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China may face wider bans on pork as deadly pig virus spreads
[BANGKOK] Wider bans on pork products from China may be recommended as part of emergency measures to stem the global spread of African swine fever.
The Food and Agriculture Organization, the United Nations agency spearheading an international effort to control the deadly pig virus, plans to release recommendations for governments after a crisis meeting in Bangkok this week.
The Philippines last week ordered a temporary prohibition on pigs and pig-related products from China, Russia and four European countries to prevent African swine fever. More nations may follow, according to the FAO.
The contagious viral illness, which doesn't harm humans, can be 100 per cent fatal to pigs, causing them to die from hemorrhagic disease within days.
Tens of thousands of hogs have been culled to control outbreaks in China, which accounts for more than half the planet's pigs. The FAO is hosting government and pork industry officials from across Asia-Pacific at a three-day meeting that concludes Friday.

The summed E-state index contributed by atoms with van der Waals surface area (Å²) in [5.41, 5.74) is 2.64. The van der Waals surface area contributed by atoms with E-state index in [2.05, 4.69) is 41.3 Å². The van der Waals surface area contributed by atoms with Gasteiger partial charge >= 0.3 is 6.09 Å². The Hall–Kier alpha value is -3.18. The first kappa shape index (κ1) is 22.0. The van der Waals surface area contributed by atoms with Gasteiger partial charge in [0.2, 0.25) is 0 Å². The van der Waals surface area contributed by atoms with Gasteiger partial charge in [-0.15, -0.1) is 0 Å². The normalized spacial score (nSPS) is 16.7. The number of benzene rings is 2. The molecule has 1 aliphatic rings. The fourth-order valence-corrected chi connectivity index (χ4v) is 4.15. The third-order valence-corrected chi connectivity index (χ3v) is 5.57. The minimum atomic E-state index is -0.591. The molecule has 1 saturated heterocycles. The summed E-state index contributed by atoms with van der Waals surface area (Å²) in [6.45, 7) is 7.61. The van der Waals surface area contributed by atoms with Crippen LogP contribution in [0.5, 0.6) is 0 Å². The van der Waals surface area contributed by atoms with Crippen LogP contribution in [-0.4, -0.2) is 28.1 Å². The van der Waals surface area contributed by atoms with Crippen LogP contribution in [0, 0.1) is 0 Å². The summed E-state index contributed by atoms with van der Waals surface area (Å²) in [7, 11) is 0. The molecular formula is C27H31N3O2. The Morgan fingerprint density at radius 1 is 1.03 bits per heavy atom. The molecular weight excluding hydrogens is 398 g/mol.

"By this Friday, we will come up with a framework for the region with priority action plans for each country," said Wantanee Kalpravidh, regional manager of FAO's Emergency Center for Transboundary Animal Diseases, in an interview Wednesday.
China's most recent African swine fever outbreak occurred Sept. 1 in the township of Changqing in northeastern Heilongjiang province, about 100km from the border with Russia, where the disease has been spreading for more than a decade.
Nine other outbreaks have been reported across northeastern and eastern China, spanning some 2,500 kilometers, since Aug 1.
"We have a steep hill ahead of us," said Juan Lubroth, FAO's chief veterinary officer, in an interview. "We have only seen the beginning. We have not seen the end of it."
Researchers believe the virus may have been introduced to China through contaminated food that was fed to pigs, and, therefore, could spread to other countries the same way.
Although China is a major pork-producer, the majority of its production is consumed domestically. Many countries, including Australia, ban pork and pork-containing products from China because of the risk of introduction of another livestock scourge, foot-and-mouth disease.
Small quantities of pork-containing products may be shipped internationally and possibly illegally, in food carried across borders, representing a risk to other countries, FAO's Wantanee said.